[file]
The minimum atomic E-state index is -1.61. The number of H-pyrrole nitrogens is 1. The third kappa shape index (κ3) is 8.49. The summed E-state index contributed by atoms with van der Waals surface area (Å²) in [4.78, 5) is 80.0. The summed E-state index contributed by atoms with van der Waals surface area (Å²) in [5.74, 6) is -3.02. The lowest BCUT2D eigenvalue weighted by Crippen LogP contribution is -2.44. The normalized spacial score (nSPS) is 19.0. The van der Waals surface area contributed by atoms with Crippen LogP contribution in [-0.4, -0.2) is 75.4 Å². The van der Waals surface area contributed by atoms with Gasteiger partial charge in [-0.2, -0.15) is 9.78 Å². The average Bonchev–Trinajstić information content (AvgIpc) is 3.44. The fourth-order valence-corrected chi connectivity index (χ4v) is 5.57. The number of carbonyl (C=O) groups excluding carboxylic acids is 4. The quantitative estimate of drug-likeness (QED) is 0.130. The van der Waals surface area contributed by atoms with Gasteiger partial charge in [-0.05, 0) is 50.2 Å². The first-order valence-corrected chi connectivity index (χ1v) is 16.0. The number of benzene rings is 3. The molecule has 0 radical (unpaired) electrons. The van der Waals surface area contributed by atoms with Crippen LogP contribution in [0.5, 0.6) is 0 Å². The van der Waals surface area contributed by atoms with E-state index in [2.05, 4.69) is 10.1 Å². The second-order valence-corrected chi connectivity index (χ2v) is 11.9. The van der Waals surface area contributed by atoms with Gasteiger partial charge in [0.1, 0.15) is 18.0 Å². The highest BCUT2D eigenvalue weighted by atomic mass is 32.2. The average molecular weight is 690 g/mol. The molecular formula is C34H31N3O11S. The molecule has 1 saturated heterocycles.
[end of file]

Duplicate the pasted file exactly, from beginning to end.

The minimum atomic E-state index is -1.61. The number of H-pyrrole nitrogens is 1. The third kappa shape index (κ3) is 8.49. The summed E-state index contributed by atoms with van der Waals surface area (Å²) in [4.78, 5) is 80.0. The summed E-state index contributed by atoms with van der Waals surface area (Å²) in [5.74, 6) is -3.02. The lowest BCUT2D eigenvalue weighted by Crippen LogP contribution is -2.44. The normalized spacial score (nSPS) is 19.0. The van der Waals surface area contributed by atoms with Crippen LogP contribution in [-0.4, -0.2) is 75.4 Å². The van der Waals surface area contributed by atoms with Gasteiger partial charge in [-0.2, -0.15) is 9.78 Å². The average Bonchev–Trinajstić information content (AvgIpc) is 3.44. The fourth-order valence-corrected chi connectivity index (χ4v) is 5.57. The number of carbonyl (C=O) groups excluding carboxylic acids is 4. The quantitative estimate of drug-likeness (QED) is 0.130. The van der Waals surface area contributed by atoms with Gasteiger partial charge in [-0.05, 0) is 50.2 Å². The first-order valence-corrected chi connectivity index (χ1v) is 16.0. The number of benzene rings is 3. The molecule has 0 radical (unpaired) electrons. The van der Waals surface area contributed by atoms with Crippen LogP contribution in [0.5, 0.6) is 0 Å². The van der Waals surface area contributed by atoms with E-state index in [2.05, 4.69) is 10.1 Å². The second-order valence-corrected chi connectivity index (χ2v) is 11.9. The van der Waals surface area contributed by atoms with Gasteiger partial charge in [0.1, 0.15) is 18.0 Å². The highest BCUT2D eigenvalue weighted by atomic mass is 32.2. The average molecular weight is 690 g/mol. The molecular formula is C34H31N3O11S. The molecule has 1 saturated heterocycles.